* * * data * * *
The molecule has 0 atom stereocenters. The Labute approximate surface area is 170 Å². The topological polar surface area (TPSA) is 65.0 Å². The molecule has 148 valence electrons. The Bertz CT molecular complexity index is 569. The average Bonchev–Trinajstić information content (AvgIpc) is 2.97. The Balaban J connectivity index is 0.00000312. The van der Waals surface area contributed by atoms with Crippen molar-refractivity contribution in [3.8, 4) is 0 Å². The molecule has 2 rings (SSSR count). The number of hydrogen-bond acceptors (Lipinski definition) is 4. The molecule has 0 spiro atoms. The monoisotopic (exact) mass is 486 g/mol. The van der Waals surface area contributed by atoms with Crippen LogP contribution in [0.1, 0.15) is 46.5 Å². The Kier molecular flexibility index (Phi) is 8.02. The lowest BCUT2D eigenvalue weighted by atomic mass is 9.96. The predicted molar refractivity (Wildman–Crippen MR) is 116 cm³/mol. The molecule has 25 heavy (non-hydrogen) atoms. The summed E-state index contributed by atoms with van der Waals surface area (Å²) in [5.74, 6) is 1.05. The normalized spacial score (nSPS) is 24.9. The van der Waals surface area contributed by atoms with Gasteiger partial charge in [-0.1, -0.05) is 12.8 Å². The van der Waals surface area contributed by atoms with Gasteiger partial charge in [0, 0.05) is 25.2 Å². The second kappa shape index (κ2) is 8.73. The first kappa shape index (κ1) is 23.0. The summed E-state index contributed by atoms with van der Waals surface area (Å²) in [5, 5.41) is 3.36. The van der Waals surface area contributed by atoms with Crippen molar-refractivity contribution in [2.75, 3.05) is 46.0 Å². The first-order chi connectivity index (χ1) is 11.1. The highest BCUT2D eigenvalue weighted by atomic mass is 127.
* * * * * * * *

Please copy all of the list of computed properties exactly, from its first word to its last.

The molecule has 0 atom stereocenters. The Labute approximate surface area is 170 Å². The topological polar surface area (TPSA) is 65.0 Å². The molecule has 148 valence electrons. The Bertz CT molecular complexity index is 569. The average Bonchev–Trinajstić information content (AvgIpc) is 2.97. The Balaban J connectivity index is 0.00000312. The van der Waals surface area contributed by atoms with Crippen molar-refractivity contribution in [3.8, 4) is 0 Å². The molecule has 2 rings (SSSR count). The number of hydrogen-bond acceptors (Lipinski definition) is 4. The molecule has 0 spiro atoms. The monoisotopic (exact) mass is 486 g/mol. The van der Waals surface area contributed by atoms with Crippen LogP contribution in [0.1, 0.15) is 46.5 Å². The Kier molecular flexibility index (Phi) is 8.02. The lowest BCUT2D eigenvalue weighted by atomic mass is 9.96. The predicted molar refractivity (Wildman–Crippen MR) is 116 cm³/mol. The molecule has 25 heavy (non-hydrogen) atoms. The summed E-state index contributed by atoms with van der Waals surface area (Å²) in [5.74, 6) is 1.05. The normalized spacial score (nSPS) is 24.9. The van der Waals surface area contributed by atoms with Gasteiger partial charge in [-0.1, -0.05) is 12.8 Å². The van der Waals surface area contributed by atoms with Gasteiger partial charge in [0, 0.05) is 25.2 Å². The second kappa shape index (κ2) is 8.73. The first kappa shape index (κ1) is 23.0. The summed E-state index contributed by atoms with van der Waals surface area (Å²) in [5, 5.41) is 3.36. The van der Waals surface area contributed by atoms with Crippen molar-refractivity contribution in [2.75, 3.05) is 46.0 Å². The first-order chi connectivity index (χ1) is 11.1. The highest BCUT2D eigenvalue weighted by atomic mass is 127.